When it comes to Bengali Hindu refugees in Assam, the rendra Modi government is speaking with a forked tongue. A few days back, Union sports and youth affairs minister Sarbanda Sonowal declared at a public meeting that the burden of such refugees will not be borne by Assam alone, but will be distributed among other states too. However, it took another Union minister to puncture Sonowal’s claim made for public consumption. Minister of State for exterl affairs Gen (retd) VK Singh in his characteristic ‘shoot first and ask questions later’ style, has now made it clear that Assam alone will have to shoulder the burden of Bengali Hindu refugees in the State. Singh’s simplistic logic goes like this — ‘Hindu refugees fleeing Bangladesh due to religious persecution into Assam, like to settle down here because it is the nearest place where they can be safe. This is why they don’t move further to faraway places like Delhi or Bengaluru. So it is not practical to talk about resettling such refugees in other states, because which other state will accept them?’ Dismissing the outcry in Assam against the Centre’s move as due to ‘misunderstanding’, Singh’s advice is basically that Assam must grin and bear its refugee problem, ‘as it has been doing since 1971’. The Union minister’s comment may trigger more outrage in the State in the coming days, but he has idvertently revealed how India on the whole deals with the problem of refugees. The country simply does not have a coherent policy for refugees; it is a topic on which the law of the land is completely silent.
India may swear by the age-old exhortation of its civilisation about atithi devo bhava — that guests are like God; it may have been born as a tion in 1947 amidst the bloodbath of Partition triggering one of the largest human displacements in history. But strangely, India has felt no need to sign the United tion’s 1951 Geneva convention on refugees and its 1967 protocol on the status of refugees. Not just India, the other countries in the South Asian region too are not sigtories of the Geneva convention. This convention grants refugees a set of rights, including access to basic education, healthcare, employment, free access to courts and necessary documentation such as a refugee identity and travel document. Added to this is the legal principle of ‘non-refoulement’ which forbids a country from expelling refugees. The cornerstone of these intertiol laws on refugees is Article 14 of the Universal Declaration of Human Rights which grants every person the right to seek and enjoy in other countries asylum from persecution. Thus the 140-odd sigtory states have a moral and ethical obligation to accept refugees. India’s refusal to sign the convention on refugees has been ascribed to its worries about interl security, relations with neighbouring countries, pressure on its infrastructure, and demographic changes in states bearing the brunt of refugees. It is not that India has been harsh against asylum seekers. In fact, the country has been lauded for its liberal and restrained attitude towards refugees, whose burden it has mostly borne on its own without relying on intertiol humanitarian aid. But the lack of a consistent policy and comprehensive laws to deal with refugees in India means that ad-hocism and arbitrariness rules the roost.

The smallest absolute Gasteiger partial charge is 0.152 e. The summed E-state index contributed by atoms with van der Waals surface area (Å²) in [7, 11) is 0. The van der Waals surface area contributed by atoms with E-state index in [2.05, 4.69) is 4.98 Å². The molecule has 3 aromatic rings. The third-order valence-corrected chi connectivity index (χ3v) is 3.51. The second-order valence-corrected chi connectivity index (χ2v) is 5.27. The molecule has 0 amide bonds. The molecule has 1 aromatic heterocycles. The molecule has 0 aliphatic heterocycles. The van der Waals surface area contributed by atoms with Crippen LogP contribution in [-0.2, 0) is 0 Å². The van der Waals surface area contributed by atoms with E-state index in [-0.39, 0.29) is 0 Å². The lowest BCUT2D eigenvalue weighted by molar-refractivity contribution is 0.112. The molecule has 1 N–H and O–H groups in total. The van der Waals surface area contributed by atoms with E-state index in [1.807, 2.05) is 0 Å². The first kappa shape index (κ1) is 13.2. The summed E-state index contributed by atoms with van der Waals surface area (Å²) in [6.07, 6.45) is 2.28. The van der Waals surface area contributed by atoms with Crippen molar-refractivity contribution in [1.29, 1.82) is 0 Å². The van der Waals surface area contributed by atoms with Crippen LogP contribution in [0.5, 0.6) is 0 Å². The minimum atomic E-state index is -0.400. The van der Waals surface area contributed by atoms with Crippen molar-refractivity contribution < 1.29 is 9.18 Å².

According to the UN High Commissioner for Refugees (UNHCR) with an office in Delhi since 1995, India is home to refugees ranging from Buddhist Chakmas of Bangladesh, Rohingiyas from Myanmar, Bhutanese from Nepal, religious minorities from Pakistan and Afghanistan, apart from Sri Lankan Tamils and Tibetans. In 1959, Tibetan refugees were welcomed with the Dalai Lama setting base in Himachal Pradesh. The Tibetan government-in-exile now administers schools for its people and can avail of Indian government schemes like MGNREGA and IAY and educatiol scholarships. Sri Lankan Tamil refugees too have been well provided in camps set up in Tamil du. But other refugees have not fared so well, facing common problems like poor access to education and health services, difficulty in getting jobs without necessary papers, and exploitation by employers in unregulated sectors. The BJP government at the Centre through its notification is now seeking to institutiolise a policy for welcoming and regularising ‘persecuted’ Hindu and other minority refugees fleeing Bangladesh and Pakistan. But what about equally persecuted Rohingiyas from Myanmar, or Shias and Ahmediyas from Pakistan and Afghanistan? Will India in future be less willing to welcome refugees Muslim by faith? Will Hindu refugees be considered to have ‘tural rights’ to come to this land, while Muslim refugees may be looked upon as suspect ‘economic migrants’? The Central government in September last year set up a task force under the Home Ministry to look into the refugee question, particularly those relating to grant of long-term visas based on UNHCR documentation and eventual grant of citizenship. The sooner India adopts a clear and consistent policy on refugees in sync with enlightened intertiol practices, the better. This is because not just human conflict or tural disasters, but looming climate change and environmental crises may make refugees of all of us.